In our fascinating second lesson for this Sunday, we hear words from a letter in our New Testament called Philemon.
[A quick aside: How do you say that name–is it Fi-LEE-Mon? Or FIL-e-mon? Answer: either one is fine.]
More important than pronunciation are the concepts in the letter. It is a rare glimpse at a very personal exchange between St Paul and his friend Philemon about a slave Onesimus (another name to sound out) that has left Philemon’s houshold. He is appealing to Philemon to receive Onesimus back, and even asking that Philemon go beyond the slave-master relationship to one of brothers (Phil16).
Paul says, “For this reason, though I am bold enough in Christ to command you to do your duty, yet I would rather appeal to you on the basis of love–and I, Paul, do this as an old man, and now also as a prisoner of Christ Jesus.” (Phil 8-9).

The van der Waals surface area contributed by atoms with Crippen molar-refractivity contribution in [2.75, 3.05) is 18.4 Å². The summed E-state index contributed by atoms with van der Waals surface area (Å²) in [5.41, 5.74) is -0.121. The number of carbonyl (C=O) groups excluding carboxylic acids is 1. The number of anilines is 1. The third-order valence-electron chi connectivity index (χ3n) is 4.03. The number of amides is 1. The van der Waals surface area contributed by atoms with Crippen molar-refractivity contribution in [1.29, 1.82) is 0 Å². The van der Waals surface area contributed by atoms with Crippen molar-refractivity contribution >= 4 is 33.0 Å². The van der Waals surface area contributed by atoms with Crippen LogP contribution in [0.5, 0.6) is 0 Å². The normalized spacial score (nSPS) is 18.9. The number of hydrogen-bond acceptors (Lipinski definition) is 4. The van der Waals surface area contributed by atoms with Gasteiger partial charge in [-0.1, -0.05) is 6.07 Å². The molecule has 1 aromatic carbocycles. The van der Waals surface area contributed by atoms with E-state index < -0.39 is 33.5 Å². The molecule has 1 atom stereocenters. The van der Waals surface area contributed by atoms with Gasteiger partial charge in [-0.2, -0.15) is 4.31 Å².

Paul is telling Philemon he could force him, but he won’t: he appeals to him on the basis of love to do the right thing. And isn’t this the New Testament ethic in a nutshell? A whole new tactic, where obedience is never forced, but always demonstrated. It is whole new system, where slave and master disparities take a backseat to brother- and sister-hood.
Christ Jesus, may the obedience you first demonstrated transform all of our relationships. Amen.